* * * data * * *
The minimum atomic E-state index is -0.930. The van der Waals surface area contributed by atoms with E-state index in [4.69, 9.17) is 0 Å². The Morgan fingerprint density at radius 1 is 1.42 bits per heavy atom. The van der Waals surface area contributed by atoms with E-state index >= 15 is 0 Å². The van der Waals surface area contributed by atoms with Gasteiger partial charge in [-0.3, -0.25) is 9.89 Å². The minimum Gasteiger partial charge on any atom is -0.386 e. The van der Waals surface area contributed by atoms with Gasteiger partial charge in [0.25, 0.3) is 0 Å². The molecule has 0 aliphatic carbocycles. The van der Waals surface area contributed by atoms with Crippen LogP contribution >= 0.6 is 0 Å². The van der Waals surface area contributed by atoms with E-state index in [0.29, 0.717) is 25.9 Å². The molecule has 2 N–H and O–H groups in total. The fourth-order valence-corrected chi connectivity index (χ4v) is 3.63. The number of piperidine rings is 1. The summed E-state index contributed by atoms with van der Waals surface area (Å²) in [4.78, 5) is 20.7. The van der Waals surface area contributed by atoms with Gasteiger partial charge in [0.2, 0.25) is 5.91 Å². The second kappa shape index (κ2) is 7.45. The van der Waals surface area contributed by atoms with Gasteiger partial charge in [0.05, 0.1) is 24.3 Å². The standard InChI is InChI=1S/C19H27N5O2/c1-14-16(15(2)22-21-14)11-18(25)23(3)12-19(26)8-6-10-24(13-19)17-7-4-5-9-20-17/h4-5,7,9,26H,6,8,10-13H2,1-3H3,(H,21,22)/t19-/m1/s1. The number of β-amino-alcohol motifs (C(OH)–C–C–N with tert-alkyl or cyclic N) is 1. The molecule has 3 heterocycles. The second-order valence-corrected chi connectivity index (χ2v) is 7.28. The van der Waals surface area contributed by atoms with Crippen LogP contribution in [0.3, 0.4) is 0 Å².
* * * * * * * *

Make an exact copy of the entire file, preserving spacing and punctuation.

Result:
The minimum atomic E-state index is -0.930. The van der Waals surface area contributed by atoms with E-state index in [4.69, 9.17) is 0 Å². The Morgan fingerprint density at radius 1 is 1.42 bits per heavy atom. The van der Waals surface area contributed by atoms with E-state index >= 15 is 0 Å². The van der Waals surface area contributed by atoms with Gasteiger partial charge in [-0.3, -0.25) is 9.89 Å². The minimum Gasteiger partial charge on any atom is -0.386 e. The van der Waals surface area contributed by atoms with Gasteiger partial charge in [0.25, 0.3) is 0 Å². The molecule has 0 aliphatic carbocycles. The van der Waals surface area contributed by atoms with Crippen LogP contribution >= 0.6 is 0 Å². The van der Waals surface area contributed by atoms with E-state index in [0.29, 0.717) is 25.9 Å². The molecule has 2 N–H and O–H groups in total. The fourth-order valence-corrected chi connectivity index (χ4v) is 3.63. The number of piperidine rings is 1. The summed E-state index contributed by atoms with van der Waals surface area (Å²) in [4.78, 5) is 20.7. The van der Waals surface area contributed by atoms with Gasteiger partial charge in [0.2, 0.25) is 5.91 Å². The second kappa shape index (κ2) is 7.45. The van der Waals surface area contributed by atoms with Gasteiger partial charge in [0.05, 0.1) is 24.3 Å². The standard InChI is InChI=1S/C19H27N5O2/c1-14-16(15(2)22-21-14)11-18(25)23(3)12-19(26)8-6-10-24(13-19)17-7-4-5-9-20-17/h4-5,7,9,26H,6,8,10-13H2,1-3H3,(H,21,22)/t19-/m1/s1. The number of β-amino-alcohol motifs (C(OH)–C–C–N with tert-alkyl or cyclic N) is 1. The molecule has 3 heterocycles. The second-order valence-corrected chi connectivity index (χ2v) is 7.28. The van der Waals surface area contributed by atoms with Crippen LogP contribution in [0.3, 0.4) is 0 Å².